My exposure to those Karate Kid films had led me to imbue bonsai trees with a crude kind of sentience, almost to the level of a pet. As such, I was terribly disappointed in myself for letting it die. You have the opportunity to invest in the tools that can prevent you from making the same mistakes I did, and your tree will be grateful for the many years that it’s with you.
How To Deploy The Tools In Your Set
Caring for a bonsai tree is more art than gardening, though there is significant overlap between the two in the way you care for, maintain, and shape your tree. It’s important to understand going into the process that achieving great results takes time and patience. If you try to cut your tree to a certain shape that’s too far removed from its current form, you’re liable to kill it swiftly. With the right tools at your disposal, you can create pristine trees, however, that are both an incredible expression of nature and a subtle expression of yourself.
More advanced techniques can reshape your tree’s growth by applying pressure to its limbs.
Most tool sets will come with a pair of bonsai clippers, which look a lot like regular scissors, but that give you a little bit more leverage and are significantly sharper than many other pairs. These are great for light trimming of leaves and thinner branches, but they aren’t intended for attacking thicker parts of the tree as that might dull them too quickly. When trimming your bonsai tree, try not to cut below any new growth, trimming back only as far as it has recently grown. This will keep your tree in its smallest growing state without depriving it of nutrients.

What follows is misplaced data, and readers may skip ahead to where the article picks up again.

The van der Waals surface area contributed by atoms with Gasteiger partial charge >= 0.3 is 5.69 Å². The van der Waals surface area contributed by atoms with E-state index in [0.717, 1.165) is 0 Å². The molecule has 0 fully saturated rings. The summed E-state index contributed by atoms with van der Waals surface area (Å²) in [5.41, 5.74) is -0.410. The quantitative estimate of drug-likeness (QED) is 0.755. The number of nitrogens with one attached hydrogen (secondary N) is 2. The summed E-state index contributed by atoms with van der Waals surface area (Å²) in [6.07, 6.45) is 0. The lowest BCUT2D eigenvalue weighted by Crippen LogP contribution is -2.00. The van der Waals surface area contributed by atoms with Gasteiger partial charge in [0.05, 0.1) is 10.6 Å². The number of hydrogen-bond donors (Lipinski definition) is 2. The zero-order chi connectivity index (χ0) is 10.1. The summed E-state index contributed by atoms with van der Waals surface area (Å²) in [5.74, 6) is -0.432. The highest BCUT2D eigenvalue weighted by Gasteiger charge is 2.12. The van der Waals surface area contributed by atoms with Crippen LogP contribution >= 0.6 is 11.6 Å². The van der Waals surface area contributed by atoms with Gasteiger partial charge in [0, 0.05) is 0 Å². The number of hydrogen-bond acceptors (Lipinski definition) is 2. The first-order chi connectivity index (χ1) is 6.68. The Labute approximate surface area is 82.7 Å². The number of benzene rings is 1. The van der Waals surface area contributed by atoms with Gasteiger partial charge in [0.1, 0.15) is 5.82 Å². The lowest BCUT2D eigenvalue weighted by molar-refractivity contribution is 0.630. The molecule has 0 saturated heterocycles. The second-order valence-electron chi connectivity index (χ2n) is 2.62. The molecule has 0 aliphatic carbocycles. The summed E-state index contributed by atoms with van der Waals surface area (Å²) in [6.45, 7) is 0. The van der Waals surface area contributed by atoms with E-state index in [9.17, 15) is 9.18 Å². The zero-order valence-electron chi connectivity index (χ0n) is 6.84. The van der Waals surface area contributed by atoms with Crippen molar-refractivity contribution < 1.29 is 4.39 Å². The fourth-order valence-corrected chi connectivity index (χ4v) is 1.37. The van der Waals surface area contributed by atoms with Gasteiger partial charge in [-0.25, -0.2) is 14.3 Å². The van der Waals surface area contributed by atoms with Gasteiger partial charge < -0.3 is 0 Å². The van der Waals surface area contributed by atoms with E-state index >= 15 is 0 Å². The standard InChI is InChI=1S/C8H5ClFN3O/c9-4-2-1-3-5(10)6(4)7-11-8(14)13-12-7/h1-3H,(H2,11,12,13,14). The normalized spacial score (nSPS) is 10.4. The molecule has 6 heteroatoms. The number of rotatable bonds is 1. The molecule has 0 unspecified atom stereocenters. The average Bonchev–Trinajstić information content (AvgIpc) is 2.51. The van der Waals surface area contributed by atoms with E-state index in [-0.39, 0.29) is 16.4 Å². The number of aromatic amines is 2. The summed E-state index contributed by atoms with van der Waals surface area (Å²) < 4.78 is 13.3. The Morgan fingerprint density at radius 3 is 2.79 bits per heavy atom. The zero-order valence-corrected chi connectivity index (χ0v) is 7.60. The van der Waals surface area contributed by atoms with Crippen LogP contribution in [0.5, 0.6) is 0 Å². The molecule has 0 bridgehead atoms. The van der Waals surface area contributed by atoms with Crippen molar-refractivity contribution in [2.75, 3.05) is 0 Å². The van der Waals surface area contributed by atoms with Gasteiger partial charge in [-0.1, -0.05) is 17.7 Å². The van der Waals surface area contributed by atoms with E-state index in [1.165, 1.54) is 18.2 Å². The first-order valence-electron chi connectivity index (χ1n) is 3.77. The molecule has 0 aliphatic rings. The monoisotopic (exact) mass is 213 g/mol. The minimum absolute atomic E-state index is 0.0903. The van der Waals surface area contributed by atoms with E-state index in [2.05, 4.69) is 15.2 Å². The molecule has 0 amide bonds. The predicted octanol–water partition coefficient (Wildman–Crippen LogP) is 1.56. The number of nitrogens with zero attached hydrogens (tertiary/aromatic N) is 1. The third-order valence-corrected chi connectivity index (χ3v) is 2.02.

For thicker or tougher branches, many sets will provide you with cutters that look more like wire cutters. These give you a lot more leverage, and they apply some brute force to the cut, so they don’t need to be razor sharp.
More advanced techniques can reshape your tree’s growth by applying pressure to its limbs. These tools need to be used gently and consistently, as applying too much pressure with a branch bender can cause irreparable damage to a tree’s structure.
The area in which your tree grows is as important to its health as its shape and pruning. That’s why many sets come with rakes, nutrient supplements, and other tools that can help you in the process of fertilizing and eventually repotting a plant that has grown too large for its current housing.
A Brief History Of The Bonsai Tree
Japanese Buddhist monks traveling to and from China as early as the 6th century C.E. brought back an incredible number of lessons and practices from the mainland nation. It’s hard to pinpoint exactly when the practice of caring for a bonsai tree came over, but the diminutive trees first appeared in scrolls dating back to at least the late 12th century.
At this point in Japanese history, the country was still closed off to the majority of the world, permitting trade with only China and the Dutch.
For a long time, the practice of caring for bonsai trees remained exclusive to this religious class of monks, who occasionally introduced it to wealthy government officials in an attempt to temper their governance. It wouldn’t be until the 1800s that the practice became a more popular hobby.
At this point in Japanese history, the country was still closed off to the majority of the world, permitting trade with only China and the Dutch. The Meiji Restoration period that began in the 1860s opened up trade to many more parts of the world, including America and England, where interest in Japanese culture flourished. An understandable ebbing of this interest occurred in the period leading up to and during WWII. Once the war ended and Japan became an ally of the US, the two countries traded many of their most popular practices, including the care and maintenance of bonsai trees.